It’s too easy to say that Donald Trump is a rising demagogue who will do to America what Caesar did to the Roman republic. History lessons aren’t that simple. But if you want to understand why my neighbors voted as they did this election, you can learn a lot from the people of ancient Rome.
Something happened Tuesday night. Something that will dramatically mark this generation ― and believe it or not, it wasn’t the election results.
That night, while munching on cheese fries, surrounded by friends in a crowded bar, I saw something shift. I saw the diverse and eager faces of Hillary voters cheer every time a state swung in her favor. I saw a table of smug, white Trump voters chant his name. I saw white Hillary voters exchange drinks and make small talk with the Trump table. They took selfies. Meanwhile, anxious Brown, Black, and Asian faces looked to the TV screens.
Then, it happened. Slowly, and late into the night when the results weren’t going to favor Secretary Clinton. I saw those diverse faces leave with quiet resolve. I saw the Trump table order victory shots and chant at those diverse faces leaving the bar.
But the thing that stood out most was the white people I saw crying. They poured out of the bars and onto the sidewalks, holding each other and screaming in agony. They wept.
And standing in the middle of it, I couldn’t help but feel a little vindicated. Rooted in the pain they were feeling was a terrible truth. By feeding themselves and marginalized people empty platitudes, they had built an illusion of safety and progress.
Tuesday night, that illusion was broken.
White people got to see through the glasses from They Live for the first time. And it horrified them. They weren’t ready to see the spiders come pouring out from under the rocks. Spiders with the names and faces of people they knew.
This is the hard part. The part you struggle with accepting. But the sooner it happens, the sooner we can move forward.
Your friends and relatives did this.
Your uncle who hates black people did this. Your aunt who shares Fox News memes did this. Your dad who thinks Hillary’s emails are more questionable than a man who has sexually assaulted a dozen women did this. Your mom who believes all lives matter did this. Your friend who is a piece of shit online, but is a “good dude if you get to know him,” did this.
Your uncle who hates black people did this. Your aunt who shares Fox News memes did this. Your dad who thinks Hillary’s emails are more questionable than a man who has sexually assaulted a dozen women did this.
White people are afforded the privilege of having relationships with awful people. Marginalized people aren’t afforded the same luxury of staying in a relationship with people who hate our existence. I’m not telling you who you can and cannot be friends with, but I am telling you that you cannot be silent.
You can’t say that you’re for progress and then stay quiet because it’s too awkward. We’ve tried changing the minds of racists, and it hasn’t worked. So it has to come from you. Not the you that posts “woke af” articles (like this one) that only your friends can see, but the you that goes home for Thanksgiving and silently digs into the green bean casserole while someone talks about Black Lives Matter being thugs. Use your voice. Those mashed potatoes won’t stand up for Black people—you have to. Talk to your family about the relationships and friendships you have. Those are the experiences that dissolve negative stereotypes. If you don’t have any, well now you have homework for next year. Use the advantage of your personal relationship. People can easily dismiss those they don’t know, but they know and trust you. It won’t be as easy to dismiss your experience when you are leveling with them person to person. Use empathy. This is the part where it gets sticky. White supremacy is so ingrained in American culture that in order to dismantle it, we need you. You’re our anti-racist Serpico. Ask about the troubles they are having in their own lives and relate it to everyone wanting the same things. Discussions about race and white supremacy can make anyone hunker down and get defensive, so in order to keep your sanity, use empathetic approaches.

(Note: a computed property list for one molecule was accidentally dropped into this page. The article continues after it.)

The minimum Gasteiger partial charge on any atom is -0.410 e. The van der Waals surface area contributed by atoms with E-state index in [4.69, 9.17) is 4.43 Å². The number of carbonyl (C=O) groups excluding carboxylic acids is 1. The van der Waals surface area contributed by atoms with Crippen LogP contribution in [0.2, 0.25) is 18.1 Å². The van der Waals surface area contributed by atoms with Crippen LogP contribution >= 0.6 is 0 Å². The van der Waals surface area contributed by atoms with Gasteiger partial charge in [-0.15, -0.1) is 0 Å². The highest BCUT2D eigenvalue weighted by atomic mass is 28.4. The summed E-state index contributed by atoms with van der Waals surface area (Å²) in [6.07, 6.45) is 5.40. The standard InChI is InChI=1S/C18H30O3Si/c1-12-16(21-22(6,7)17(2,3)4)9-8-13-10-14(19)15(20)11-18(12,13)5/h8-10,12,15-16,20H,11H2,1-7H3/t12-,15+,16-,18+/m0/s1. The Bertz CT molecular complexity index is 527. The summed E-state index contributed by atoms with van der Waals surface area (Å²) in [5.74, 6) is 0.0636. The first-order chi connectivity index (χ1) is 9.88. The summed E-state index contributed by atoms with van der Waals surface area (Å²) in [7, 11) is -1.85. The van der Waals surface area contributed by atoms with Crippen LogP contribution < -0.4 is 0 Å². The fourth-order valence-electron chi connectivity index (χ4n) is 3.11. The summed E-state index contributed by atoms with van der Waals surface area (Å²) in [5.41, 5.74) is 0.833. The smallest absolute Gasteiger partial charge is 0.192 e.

Also, you don’t have to be an expert. It’s okay if you don’t have all the answers. You probably won’t change hearts and minds over the course of one meal. But understand that you are laying the groundwork for someone who is an expert. Share books or Netflix recommendations or bring your friends along (if it’s safe). If you’re reading this and thinking “this is a lot of work,” or “it’s going to be really hard,” you’re right. It is. This is what dismantling systems of oppression look like. It’s hard work. I’ve seen a lot of apologies to marginalized people because of the election. Save them. If you didn’t know this country could be THAT racist and sexist, you weren’t listening to us. But now that you see what white supremacy looks like ― now that you know how much they truly hate people like us ― ask yourself: What are you going to do to help fix it?
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I wrote the following this morning and now comes word tonight that Leonard Cohen, one of the greatest writers of our time (poet, novelist, songwriter) has died at the age of 82.
"Give me back the Berlin Wall." Of course, Leonard Cohen, who at the age of 82 has just released one of his greatest and most popular albums, You Want It Darker, didn't really mean that, a quarter-century ago. He sang in the guise of the unreliable narrator in his classic, and scary, song "The Future." Other Cohen lyrics from that little ditty, written just after the 1989 fall of the Wall, call for the return of Stalin, more people to torture, and another Hiroshima, among other horrors. "I have seen the future," Cohen croaked, in warning, "it is murder."